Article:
korra and mako kissing

  • Korra: so when did you and Wu get together?
  • Mako: We're not? I'm just his body guard??
  • Korra: But I saw you two holding hands just the other day
  • Mako: He get's lost easily so it's just easier this way
  • Korra: Mako he called you babe
  • Mako: He likes nicknames
  • Korra: HE LITERALLY JUST KISSED YOU BEFORE GOING OFF TO TAKE A NAP
  • Mako: It's just a precautionary measure we take to see if I taste any poison on his lips. you can never be to careful
  • Korra: ....Asami heard you two "getting intimate" when she walked passed your room last night.
  • Mako: He and I are just very close work partners

anonymous asked:

Ugh I just saw this post about Aang being possessive and Kataang being abusive and I just...mind going on a "Kataang is the purest of ships" tangent for me?

I don’t have much time friend, so I’ll just say that to me, clearly, this was not the intent of the show nor I would argue even seen. 

He was JEALOUS a bit, sure, but I’d argue him getting upset after being treated like a joke, both in his own life and Katara’s in the play, plus watching Katara being used as a sexual object for other men in said play, and then walking out is less jealous than Zuko literally punching a guy and throwing him across a room for just talking to his girlfriend, or Katara huffing away when girls talked to Aang.

Less problematic than Mako cheating on both his girlfriends, or Korra kissing Mako when she knows he’s with Asami AND that Bolin likes her. 

Basically, the show literally tried to put these characters in less than ideal situations to say “YO THIS IS NOT IDEAL,” and how to properly handle situations. 

We also see Aang refuse to fire bend for 3 season just because he accidently hurt Katara and back off her when she told him to. Him saying “My girl” in a daydream, to me, is sort of the same as saying “my girlfriend,” I dunno, I really doubt sweet, everyone should be free, I believe Katara is a master and can kick your ass Aang literally felt she belonged to him. Ever. 

Especially considering we see, even after their marriage, she did not convert to anything Air Nomad culture and he never seemed too bothered by that.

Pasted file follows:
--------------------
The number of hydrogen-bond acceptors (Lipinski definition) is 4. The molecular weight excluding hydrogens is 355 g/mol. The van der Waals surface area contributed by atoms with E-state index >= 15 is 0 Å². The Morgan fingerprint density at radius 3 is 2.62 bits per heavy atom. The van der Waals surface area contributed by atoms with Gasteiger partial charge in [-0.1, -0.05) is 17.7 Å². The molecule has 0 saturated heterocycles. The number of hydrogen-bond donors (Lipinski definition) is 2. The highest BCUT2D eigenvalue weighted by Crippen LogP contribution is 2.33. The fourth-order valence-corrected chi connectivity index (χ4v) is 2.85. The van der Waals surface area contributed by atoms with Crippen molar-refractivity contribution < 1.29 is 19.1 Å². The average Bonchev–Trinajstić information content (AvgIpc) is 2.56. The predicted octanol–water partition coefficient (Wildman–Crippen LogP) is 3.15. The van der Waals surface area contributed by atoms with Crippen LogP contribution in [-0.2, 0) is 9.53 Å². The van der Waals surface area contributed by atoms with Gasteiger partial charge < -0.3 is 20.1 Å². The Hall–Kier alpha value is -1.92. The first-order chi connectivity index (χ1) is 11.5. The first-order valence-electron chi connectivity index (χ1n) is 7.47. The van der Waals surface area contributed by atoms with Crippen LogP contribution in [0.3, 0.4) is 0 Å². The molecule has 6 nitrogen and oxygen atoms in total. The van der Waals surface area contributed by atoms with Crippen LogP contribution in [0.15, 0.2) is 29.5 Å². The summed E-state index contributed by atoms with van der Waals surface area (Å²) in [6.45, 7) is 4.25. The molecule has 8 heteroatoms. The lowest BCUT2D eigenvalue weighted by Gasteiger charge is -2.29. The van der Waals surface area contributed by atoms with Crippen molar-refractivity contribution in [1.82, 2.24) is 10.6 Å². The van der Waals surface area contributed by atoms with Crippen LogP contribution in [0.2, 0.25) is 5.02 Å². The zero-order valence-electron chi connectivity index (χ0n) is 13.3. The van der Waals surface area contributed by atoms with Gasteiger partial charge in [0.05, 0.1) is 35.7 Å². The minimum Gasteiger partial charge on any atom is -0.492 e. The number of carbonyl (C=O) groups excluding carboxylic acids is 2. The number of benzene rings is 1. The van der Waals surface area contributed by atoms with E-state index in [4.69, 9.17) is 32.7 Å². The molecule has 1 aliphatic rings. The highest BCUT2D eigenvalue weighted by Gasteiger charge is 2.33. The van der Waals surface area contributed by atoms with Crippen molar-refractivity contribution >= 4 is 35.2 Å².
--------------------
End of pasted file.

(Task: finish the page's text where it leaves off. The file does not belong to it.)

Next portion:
Basically, as I’ve been saying, IGNORE THESE POSTS AND JUST WATCH THE SHOW AND LIKE WHAT YOU LIKE. 

The end. 

Cheers

anonymous asked:

Remember when Korra kissed mako and Bolin cried? How did that scene make you feel?

Dude I laughed tbh, what a mess. I honestly loved The Spirit of Competition, everything was a disaster and it was not afraid to show it. 

Korrasami Analysis: Relationship "Health"

Anon ask #1: In your opinion, what makes Korrasami a healthier ship in general than Makorra/Masami? I have no hate for Mako but it was pretty clear that his relationships with Korra and Asami were unhealthy. What do you think sets Korrasami apart from that to make it a healthier relationship?

Anon ask #2: I saw a post somewhere saying that Korra and Asami doesn’t work because Korra let Asami to yell at her and she didn’t do anything and saying it wasn’t Korra. Saying that they don’t have conflict like mako and Korra (even katara and Aang argue) did where after they argue they get over it and saying Asami takes grudges and stuff and I’m like what. Do they know that Korra need one thing that doesn’t bring conflict to her life like being an avatar is? And that’s Asami who supportive all the way.

These two are very much related, because the “issue” raised with Korrasami in ask#2 gets at why it is that they work so well. I can’t believe anyone would view that argument as a bad sign for a relationship.

Before I jump into this, I will say I’m hardly the arbiter of what makes a happy, healthy relationship. But what I can do is look at characterization and hopefully explain how certain dynamics play into the emotional needs of the individuals.

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Mako's Motivations, as Explained by Maslow's Hierarchy of Needs

submission by incidentalpiratess

When I first watched Book 1 of Legend of Korra, I was baffled by the way Mako treated Asami. This feeling persisted through my viewing of Book 2, and it wasn’t until Korra and Asami teamed up to tease Mako in Book 3 that I started to really like him. It wasn’t just his endearing awkwardness that won me over by the series finale, however– it was the realization that Mako’s growth is based on Maslow’s Hierarchy of Needs.

If we think of the Hierarchy of Needs as a pyramid, physical needs form the bottom. It makes logical sense; who has time to worry about becoming a better person when you can’t get the food or shelter you need to survive until tomorrow? In order to ascend up the pyramid, a person needs a solid physiological foundation including air, food, water, shelter, and clothing. This is the tier where Mako has spent most of his life, as an orphan on the streets.

The second tier up is “safety,” which can mean physical safety, but it can also mean financial security and a support network to care for you when you’re sick or injured. In Book 1, Mako usually has his basic needs met, but he’s struggling with the safety tier. He comes from a background of extreme scarcity, and he clearly can’t rely on pro-bending winnings to build a safety net. It’s clearly something he’s cognizant of, as he snaps at Korra that having people take care of you isn’t “nothing.”

We repeatedly see him prioritize financial security over his love/attraction for Korra. (Case in point: ”She’s great, but I think it makes more sense for me to go for Asami.”) Viewed through Maslow’s lens, this is actually a highly logical choice. Love and belonging is tier 3, so it would be foolish (albeit certainly not unheard of) for someone to choose love needs over safety needs. This is also most likely why Mako didn’t tell Asami about Korra kissing him: he couldn’t jeopardize his primary safety net.

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